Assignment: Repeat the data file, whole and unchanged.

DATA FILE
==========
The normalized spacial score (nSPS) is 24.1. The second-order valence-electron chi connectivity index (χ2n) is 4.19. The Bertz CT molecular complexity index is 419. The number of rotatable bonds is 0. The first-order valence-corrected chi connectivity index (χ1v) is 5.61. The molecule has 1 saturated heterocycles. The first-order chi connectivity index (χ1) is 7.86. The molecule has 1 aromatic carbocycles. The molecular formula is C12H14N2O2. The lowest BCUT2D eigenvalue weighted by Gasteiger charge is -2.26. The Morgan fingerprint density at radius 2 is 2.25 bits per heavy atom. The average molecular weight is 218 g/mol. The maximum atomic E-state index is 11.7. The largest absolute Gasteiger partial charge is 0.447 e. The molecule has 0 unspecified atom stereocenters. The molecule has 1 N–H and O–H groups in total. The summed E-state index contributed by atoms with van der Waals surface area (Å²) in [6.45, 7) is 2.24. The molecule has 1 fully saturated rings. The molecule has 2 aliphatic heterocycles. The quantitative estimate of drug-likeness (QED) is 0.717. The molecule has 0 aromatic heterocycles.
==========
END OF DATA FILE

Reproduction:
The normalized spacial score (nSPS) is 24.1. The second-order valence-electron chi connectivity index (χ2n) is 4.19. The Bertz CT molecular complexity index is 419. The number of rotatable bonds is 0. The first-order valence-corrected chi connectivity index (χ1v) is 5.61. The molecule has 1 saturated heterocycles. The first-order chi connectivity index (χ1) is 7.86. The molecule has 1 aromatic carbocycles. The molecular formula is C12H14N2O2. The lowest BCUT2D eigenvalue weighted by Gasteiger charge is -2.26. The Morgan fingerprint density at radius 2 is 2.25 bits per heavy atom. The average molecular weight is 218 g/mol. The maximum atomic E-state index is 11.7. The largest absolute Gasteiger partial charge is 0.447 e. The molecule has 0 unspecified atom stereocenters. The molecule has 1 N–H and O–H groups in total. The summed E-state index contributed by atoms with van der Waals surface area (Å²) in [6.45, 7) is 2.24. The molecule has 1 fully saturated rings. The molecule has 2 aliphatic heterocycles. The quantitative estimate of drug-likeness (QED) is 0.717. The molecule has 0 aromatic heterocycles.